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Suppose mining pool has been off the main network for a long time so that they are 100 or so blocks behind, but managed to mine 200 blocks in the period (say, some combination of had 33% before, deliberately selecting easy blocks to extend, and ...).

Obviously, this can happen by choking down the difficulty, but I'd assume there are protections against such an obvious attack as that one. Update: assumption verified; reducing the difficulty doesn't work here as expected.

I found two roughly similar questions, but neither seems right:

Can a double spend attack be obfuscated by mimicking the transactions seen before the fork?

Countrywide Internet isolation, inevitable fork

The obvious answer, if it contained only mined transactions, would be to manually discard it, but I don't think that assumption would prove valid.

I am bothered by the belief that this is a duplicate of longest chain vs. highest difficulty. Marking this as duplicate pre-supposes an entire class of cryptographic attacks on hashes does not exist, and many other things as well.

One possibility, as hinted by Murch, would be to pre-build a long chain, then using an attack on the hash take a few hours to construct a block with exactly a given hash. This may require waiting until an exceptionally vulnerable block appears but that doesn't really matter.

I finally guessed what a no-malice version might look like and I found this: Scenario: disaster splits the Internet into dozens unconnected fragments Basically, bad things happen if the largest connected network is << 50%.

  • @Jestin: Turns out my assumption was correct. Lowering the difficulty gets caught. – Joshua Jul 22 '16 at 17:02
  • If they are a 33% percent miner, then they won't be able to mine those 200 blocks in time to overtake the rest of the network. The miner can of course try adjusting the difficulty down (if some those 200 blocks are within a difficulty transition), but then the "heaviest chain" rule would ensure his fork gets dropped. – Alin Tomescu Jul 22 '16 at 20:32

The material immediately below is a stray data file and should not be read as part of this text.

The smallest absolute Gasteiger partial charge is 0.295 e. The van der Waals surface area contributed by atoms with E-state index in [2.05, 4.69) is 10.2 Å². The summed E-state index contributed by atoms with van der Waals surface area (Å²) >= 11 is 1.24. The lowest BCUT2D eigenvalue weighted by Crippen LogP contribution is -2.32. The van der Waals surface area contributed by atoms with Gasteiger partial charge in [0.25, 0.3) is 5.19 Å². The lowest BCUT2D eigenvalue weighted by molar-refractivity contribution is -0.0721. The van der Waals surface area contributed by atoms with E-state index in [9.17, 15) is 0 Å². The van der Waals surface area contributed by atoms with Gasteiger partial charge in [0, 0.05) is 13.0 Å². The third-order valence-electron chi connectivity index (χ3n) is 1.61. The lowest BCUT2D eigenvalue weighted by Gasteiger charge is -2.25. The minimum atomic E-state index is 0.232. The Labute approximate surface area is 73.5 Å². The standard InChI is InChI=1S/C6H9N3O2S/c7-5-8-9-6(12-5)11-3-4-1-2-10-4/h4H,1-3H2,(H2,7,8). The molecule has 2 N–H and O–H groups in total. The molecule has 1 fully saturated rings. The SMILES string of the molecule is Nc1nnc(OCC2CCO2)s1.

• I'm imagining something like a chosen block attack on the hash itself where the difficulty meter is false if you can constrain the block contents sufficiently. – Joshua Jul 22 '16 at 21:57
  • I'm not sure what you mean by a "chosen block attack" but note that you can't fake the difficulty of a block, nor the difficulty of a chain. In a difficulty readjustment period of 2016 blocks you can make it seem like you have found those blocks really really fast by lying about their timestamp, but that will increase your difficulty in the next period, making it very slow for you to mine the next 2016 blocks. Not sure if this addresses your attack or not. – Alin Tomescu Jul 23 '16 at 17:58
  • @Joshua: Sorry, we must have misunderstood your scenario. So, they created a longer chain, but didn't lower the difficulty. Could you please elaborate how they managed that? What properties does the longer chain have? A longer chain of valid blocks would cause a reorganization, I believe up to 100 blocks. If they however cheated with some form of invalid blocks, they'd just be ignored by the network. So, please clarify the scenario. Especially, what do you mean with "if it contained only mined transactions"? What is "it" and what do you mean with "mined"? – Murch Jul 25 '16 at 6:11